ScOuT said...

Agreed with the importance of the Traditions. My home group is a Tradition Study meeting. And despite being through all of them countless times now, I still learn something new and useful nearly every meeting. After all, the Traditions are there to help us in relationships -- I need all the help I can get.
What I have found, in my newcomer view, is that many members who know anything at all about Traditions, use the "application of" the tradition as a way to justify whatever hair happens to be up their butt at the time. And they completely miss the spirit in which it was written. But those are also usually the same members who think they can puff out their chests because they know about the Traditions.....you know what my defiant, righteous ass thinks about that kind of crap. Well, whoopee-dee-fricking-doo! ;-) Anyway, I digress because I am cracking myself up here. lol!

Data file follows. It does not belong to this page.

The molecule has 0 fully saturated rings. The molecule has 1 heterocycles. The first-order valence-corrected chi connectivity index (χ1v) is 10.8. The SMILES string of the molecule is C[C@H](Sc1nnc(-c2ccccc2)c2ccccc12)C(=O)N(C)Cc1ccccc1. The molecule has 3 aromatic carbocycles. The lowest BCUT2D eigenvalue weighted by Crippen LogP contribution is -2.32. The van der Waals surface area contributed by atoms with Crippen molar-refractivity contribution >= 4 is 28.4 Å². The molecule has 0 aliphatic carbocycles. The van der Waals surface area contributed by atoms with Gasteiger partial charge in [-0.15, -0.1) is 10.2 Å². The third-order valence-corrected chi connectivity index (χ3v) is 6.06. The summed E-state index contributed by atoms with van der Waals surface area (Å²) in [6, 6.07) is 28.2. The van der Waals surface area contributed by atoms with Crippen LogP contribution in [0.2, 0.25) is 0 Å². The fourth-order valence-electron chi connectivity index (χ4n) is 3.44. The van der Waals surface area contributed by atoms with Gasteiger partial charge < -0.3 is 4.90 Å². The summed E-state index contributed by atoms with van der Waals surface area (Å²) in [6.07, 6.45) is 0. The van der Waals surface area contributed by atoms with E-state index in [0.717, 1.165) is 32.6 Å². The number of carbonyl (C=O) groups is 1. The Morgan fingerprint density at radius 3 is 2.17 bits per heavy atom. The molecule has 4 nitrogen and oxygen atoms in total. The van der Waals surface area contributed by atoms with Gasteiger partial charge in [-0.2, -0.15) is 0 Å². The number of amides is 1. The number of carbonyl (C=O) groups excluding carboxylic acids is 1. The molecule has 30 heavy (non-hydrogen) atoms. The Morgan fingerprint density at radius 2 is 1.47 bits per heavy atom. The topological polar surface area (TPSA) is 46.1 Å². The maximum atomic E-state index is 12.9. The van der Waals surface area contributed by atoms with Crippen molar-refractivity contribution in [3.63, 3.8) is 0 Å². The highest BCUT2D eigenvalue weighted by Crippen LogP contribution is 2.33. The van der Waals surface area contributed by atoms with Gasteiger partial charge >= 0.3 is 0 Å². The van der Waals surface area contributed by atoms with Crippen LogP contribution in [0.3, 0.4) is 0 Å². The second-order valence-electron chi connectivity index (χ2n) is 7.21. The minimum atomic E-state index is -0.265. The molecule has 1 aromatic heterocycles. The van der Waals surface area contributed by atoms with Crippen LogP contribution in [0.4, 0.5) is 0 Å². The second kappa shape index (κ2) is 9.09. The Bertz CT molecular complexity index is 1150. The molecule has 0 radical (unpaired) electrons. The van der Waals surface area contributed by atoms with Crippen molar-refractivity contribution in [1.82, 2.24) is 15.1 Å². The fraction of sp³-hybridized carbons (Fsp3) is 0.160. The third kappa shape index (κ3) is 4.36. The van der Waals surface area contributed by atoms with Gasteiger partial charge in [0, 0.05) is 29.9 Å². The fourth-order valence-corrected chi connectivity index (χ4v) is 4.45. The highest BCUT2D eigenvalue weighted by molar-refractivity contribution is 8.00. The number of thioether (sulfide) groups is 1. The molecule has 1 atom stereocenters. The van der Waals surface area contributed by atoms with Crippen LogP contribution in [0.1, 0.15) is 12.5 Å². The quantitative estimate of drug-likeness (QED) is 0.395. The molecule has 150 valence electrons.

As for meetings and formats and all of that? I really like how Meg put it. I need meetings where G-d is allowed to present. If G-d can't find a chair, then I consider that meeting too crowded.
Thanks for another great post. I needed it!
Peace and Love to my 2 dawg,
Scout

vicariousrising said...

Great post and great comment contributions. Gives me a lot to think about. Thanks everyone.

Pam said...

bravo!
Amen!
I hear ya sista !!!